There are also the little things that make LA, well, LA. I laughed out loud when an actor, sitting in his lounge surrounded by awards with a drink that looked like it has some celery in it, hires Ray to follow the girlfriend he is cheating on his wife with shows him out the door of his house, and upon closing the door uses a hand sanitizer cream because he touched the door handle. Of course, this is after he tries to deconstruct Ray’s persona with his ‘actor’s perception,’ kind of like what Danny DeVito did so well in Get Shorty. It hints that the series is going to make a mockery of that LA image much like I guess Californication has done before and I’m quite happy to wait and see what they come up with.

There is also an the interesting ways in which Ray solves various problems such as giving a stalker two options: ‘The bag or the bat?’ The bag turns out to be several packets of green dye in which Ray makes the stalker bath, turning himself into a washed out effigy of The Hulk. It doesn’t stop the problem though leading to an unusual scene later in the episode so it looks as if the writers aren’t afraid to have a little fun which bodes well.

The show – at least the Pilot – doesn’t seem to fall into an episodic format. You’d be forgiven for thinking (as I did) that each episode would probably be built around the problem of the week that needs fixing, but it doesn’t seem to be. That part of the episode was done and dusted within the first 20 minutes and served the purpose of introducing Ray’s family, and his work team in one nice little tidy package that didn’t seem contrived at all and it left the rest of the episode to build on the overall story of Ray and his life. I think Ray Donovan is definitely an Onion, and over the course of time well be exploring many, many layers.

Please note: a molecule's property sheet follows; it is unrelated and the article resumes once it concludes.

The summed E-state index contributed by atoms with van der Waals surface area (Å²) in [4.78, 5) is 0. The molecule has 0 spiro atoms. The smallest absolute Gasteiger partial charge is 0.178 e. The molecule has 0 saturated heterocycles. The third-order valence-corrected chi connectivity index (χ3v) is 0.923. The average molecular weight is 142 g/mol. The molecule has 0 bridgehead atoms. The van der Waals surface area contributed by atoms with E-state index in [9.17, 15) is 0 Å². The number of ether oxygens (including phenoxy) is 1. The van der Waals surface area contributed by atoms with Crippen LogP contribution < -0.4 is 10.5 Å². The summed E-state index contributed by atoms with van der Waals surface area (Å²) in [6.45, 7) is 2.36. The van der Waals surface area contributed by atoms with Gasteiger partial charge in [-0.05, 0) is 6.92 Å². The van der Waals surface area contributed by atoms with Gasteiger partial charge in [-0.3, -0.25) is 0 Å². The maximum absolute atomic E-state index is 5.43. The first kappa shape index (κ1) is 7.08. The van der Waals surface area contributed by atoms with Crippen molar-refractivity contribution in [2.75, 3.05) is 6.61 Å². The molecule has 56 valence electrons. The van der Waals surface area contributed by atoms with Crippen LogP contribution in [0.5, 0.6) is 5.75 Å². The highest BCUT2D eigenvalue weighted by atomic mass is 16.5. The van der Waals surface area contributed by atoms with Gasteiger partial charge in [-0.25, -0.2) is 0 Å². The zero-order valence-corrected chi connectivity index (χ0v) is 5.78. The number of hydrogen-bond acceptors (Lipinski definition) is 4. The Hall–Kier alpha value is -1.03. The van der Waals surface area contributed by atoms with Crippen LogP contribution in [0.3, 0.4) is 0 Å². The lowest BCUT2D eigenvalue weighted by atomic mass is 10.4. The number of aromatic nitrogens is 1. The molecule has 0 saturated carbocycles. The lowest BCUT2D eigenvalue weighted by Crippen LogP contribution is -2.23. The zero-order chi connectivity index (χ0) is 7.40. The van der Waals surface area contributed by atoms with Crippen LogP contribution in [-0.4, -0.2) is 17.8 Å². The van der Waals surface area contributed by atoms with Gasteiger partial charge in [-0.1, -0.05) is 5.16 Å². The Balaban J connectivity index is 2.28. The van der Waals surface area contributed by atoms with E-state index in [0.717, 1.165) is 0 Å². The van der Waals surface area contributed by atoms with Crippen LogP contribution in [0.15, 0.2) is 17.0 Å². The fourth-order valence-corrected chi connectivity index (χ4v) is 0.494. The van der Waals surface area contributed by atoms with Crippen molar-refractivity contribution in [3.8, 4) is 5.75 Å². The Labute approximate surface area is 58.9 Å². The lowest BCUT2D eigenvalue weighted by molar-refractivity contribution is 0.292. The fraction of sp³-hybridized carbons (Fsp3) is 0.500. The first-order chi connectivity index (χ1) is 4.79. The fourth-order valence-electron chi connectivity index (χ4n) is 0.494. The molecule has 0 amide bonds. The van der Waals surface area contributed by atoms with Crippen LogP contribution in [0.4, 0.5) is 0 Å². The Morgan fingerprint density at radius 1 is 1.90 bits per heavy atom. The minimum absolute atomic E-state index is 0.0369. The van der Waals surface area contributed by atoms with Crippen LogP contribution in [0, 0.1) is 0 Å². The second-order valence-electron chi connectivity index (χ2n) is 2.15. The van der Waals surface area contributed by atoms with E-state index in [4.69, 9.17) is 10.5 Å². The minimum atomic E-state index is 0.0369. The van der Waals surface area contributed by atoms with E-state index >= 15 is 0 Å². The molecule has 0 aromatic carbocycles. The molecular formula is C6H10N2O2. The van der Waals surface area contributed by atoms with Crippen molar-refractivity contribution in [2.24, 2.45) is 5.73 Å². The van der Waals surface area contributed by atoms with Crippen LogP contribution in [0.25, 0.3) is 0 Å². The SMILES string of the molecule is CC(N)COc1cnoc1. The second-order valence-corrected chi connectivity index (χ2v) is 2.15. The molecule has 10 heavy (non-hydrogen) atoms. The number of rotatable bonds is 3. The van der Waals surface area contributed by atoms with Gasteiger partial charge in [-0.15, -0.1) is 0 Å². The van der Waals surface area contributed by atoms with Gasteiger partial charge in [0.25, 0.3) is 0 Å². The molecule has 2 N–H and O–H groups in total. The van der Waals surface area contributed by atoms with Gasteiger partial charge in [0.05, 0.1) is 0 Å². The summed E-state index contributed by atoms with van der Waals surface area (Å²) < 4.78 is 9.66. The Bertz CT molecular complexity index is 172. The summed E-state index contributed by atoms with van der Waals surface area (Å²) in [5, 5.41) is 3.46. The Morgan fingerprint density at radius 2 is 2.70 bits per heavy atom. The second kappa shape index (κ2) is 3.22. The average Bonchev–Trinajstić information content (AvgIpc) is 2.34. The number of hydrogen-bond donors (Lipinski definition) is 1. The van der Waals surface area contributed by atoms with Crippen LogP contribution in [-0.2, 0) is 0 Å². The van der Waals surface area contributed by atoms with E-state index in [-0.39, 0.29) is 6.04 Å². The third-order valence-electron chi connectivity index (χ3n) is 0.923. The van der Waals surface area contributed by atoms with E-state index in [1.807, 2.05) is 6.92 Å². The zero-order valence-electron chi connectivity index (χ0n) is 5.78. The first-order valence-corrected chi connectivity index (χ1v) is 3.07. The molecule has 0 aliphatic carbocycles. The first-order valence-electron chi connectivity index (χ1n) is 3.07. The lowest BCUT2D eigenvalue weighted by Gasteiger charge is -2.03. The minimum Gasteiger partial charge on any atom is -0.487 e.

Of course, the main story arc for the first season is the return of Ray’s dad, Mickey, into his life. Jon Voigt makes Mickey look easy and I think he is going to be brilliant. He looks like he’s having the time of his life playing the character and we even get to enjoy the best leer in Hollywood as he ogles a mother breast feeding her baby on a plane trip. That look alone justified watching the episode, it’s just brilliant.

The episode actually opens with Mickey getting released from jail and then being driven through Boston to a church. You’d be forgiven for thinking Irish-catholic mobster → jail release → confession (because I did), but actually Mickey walks into the church basement and shoots the priest there in the head. OK, this is not a nice guy. Mickey is obviously trouble, it’s not until the next scene in the Donovan household when Ray’s daughter is discussing a family tree school project with her younger brother and tells him about Bunchy having been molested by a priest that you put two and two together.

Mickey is bad news for Ray. It’s even hinted in an exchange between Ray and Ezra that they were responsible for getting Mickey jailed and Ray warns his wife that letting Mickey back into the family will destroy everything they’ve tried to build. Unknown to Ray, Mickey has already been writing to his wife and between Ray’s transgressions, messing up the job for the client I mentioned earlier, an actor on the board of one of the schools she wants their daughter to attend, an actor who tells her he’ll do everything he can to ensure her daughter never makes it into that school because Ray let him down, that Abbey lets Mickey into the house to meet his Grandchildren at the end of the episode.

There we have it, without giving away the entire plot of the Pilot I can tell you that Ray Donovan is not only interesting to watch, it’s well shot and cast and promises to be a great show. It’s a show that you start to root for almost immediately, you want to buckle down and enjoy the journey that Ray will take you on. There is enough intrigue there to make you wonder what will happen.

How will Ray’s marriage work out – there is a definite James Gandolfini/Eddie Falco dynamic there that worked so well in The Sopranos. How will Mickey drive the family apart, he looks the charmer and will probably fool everyone but Ray? Will Ezra have an actual breakdown and ruin everything Ray has done by confession? There is that and a hundred other possibilities that the Pilot suggests and it all comes gift-wrapped in the hellish underbelly of filth and excess that is the seedier side of Hollywood and I love it. I want more, and I want it now.

Oh, and if anyone wonders exactly what the hell I was meaning when I mentioned Jon Voights legendary leer, see for yourself here!

You can watch the pilot here (if it plays in your country).